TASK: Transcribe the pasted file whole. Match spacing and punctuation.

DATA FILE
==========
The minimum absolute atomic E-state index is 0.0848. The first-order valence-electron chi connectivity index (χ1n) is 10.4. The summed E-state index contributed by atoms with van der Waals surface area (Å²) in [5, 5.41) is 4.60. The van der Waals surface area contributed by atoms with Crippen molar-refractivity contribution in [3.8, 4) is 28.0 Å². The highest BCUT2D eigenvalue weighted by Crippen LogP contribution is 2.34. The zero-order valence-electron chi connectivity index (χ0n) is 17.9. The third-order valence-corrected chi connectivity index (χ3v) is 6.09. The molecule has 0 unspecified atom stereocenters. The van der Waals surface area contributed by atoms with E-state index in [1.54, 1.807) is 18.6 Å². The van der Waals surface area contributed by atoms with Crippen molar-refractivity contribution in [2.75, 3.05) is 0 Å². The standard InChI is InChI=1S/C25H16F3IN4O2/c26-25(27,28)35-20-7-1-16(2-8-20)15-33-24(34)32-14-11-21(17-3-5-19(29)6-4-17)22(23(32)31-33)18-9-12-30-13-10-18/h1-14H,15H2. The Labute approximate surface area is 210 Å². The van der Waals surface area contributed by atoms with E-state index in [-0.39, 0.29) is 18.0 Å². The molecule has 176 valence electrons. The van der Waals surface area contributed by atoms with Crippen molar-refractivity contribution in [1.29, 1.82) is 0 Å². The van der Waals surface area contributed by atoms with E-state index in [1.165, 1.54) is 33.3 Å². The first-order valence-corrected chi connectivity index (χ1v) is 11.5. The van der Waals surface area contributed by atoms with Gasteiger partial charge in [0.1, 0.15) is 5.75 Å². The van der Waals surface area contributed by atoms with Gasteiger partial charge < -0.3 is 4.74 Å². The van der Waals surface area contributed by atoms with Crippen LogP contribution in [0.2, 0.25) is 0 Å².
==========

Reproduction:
The minimum absolute atomic E-state index is 0.0848. The first-order valence-electron chi connectivity index (χ1n) is 10.4. The summed E-state index contributed by atoms with van der Waals surface area (Å²) in [5, 5.41) is 4.60. The van der Waals surface area contributed by atoms with Crippen molar-refractivity contribution in [3.8, 4) is 28.0 Å². The highest BCUT2D eigenvalue weighted by Crippen LogP contribution is 2.34. The zero-order valence-electron chi connectivity index (χ0n) is 17.9. The third-order valence-corrected chi connectivity index (χ3v) is 6.09. The molecule has 0 unspecified atom stereocenters. The van der Waals surface area contributed by atoms with E-state index in [1.54, 1.807) is 18.6 Å². The van der Waals surface area contributed by atoms with Crippen molar-refractivity contribution in [2.75, 3.05) is 0 Å². The standard InChI is InChI=1S/C25H16F3IN4O2/c26-25(27,28)35-20-7-1-16(2-8-20)15-33-24(34)32-14-11-21(17-3-5-19(29)6-4-17)22(23(32)31-33)18-9-12-30-13-10-18/h1-14H,15H2. The Labute approximate surface area is 210 Å². The van der Waals surface area contributed by atoms with E-state index in [-0.39, 0.29) is 18.0 Å². The molecule has 176 valence electrons. The van der Waals surface area contributed by atoms with Crippen molar-refractivity contribution in [1.29, 1.82) is 0 Å². The van der Waals surface area contributed by atoms with E-state index in [1.165, 1.54) is 33.3 Å². The first-order valence-corrected chi connectivity index (χ1v) is 11.5. The van der Waals surface area contributed by atoms with Gasteiger partial charge in [0.1, 0.15) is 5.75 Å². The van der Waals surface area contributed by atoms with Gasteiger partial charge < -0.3 is 4.74 Å². The van der Waals surface area contributed by atoms with Crippen LogP contribution in [0.2, 0.25) is 0 Å².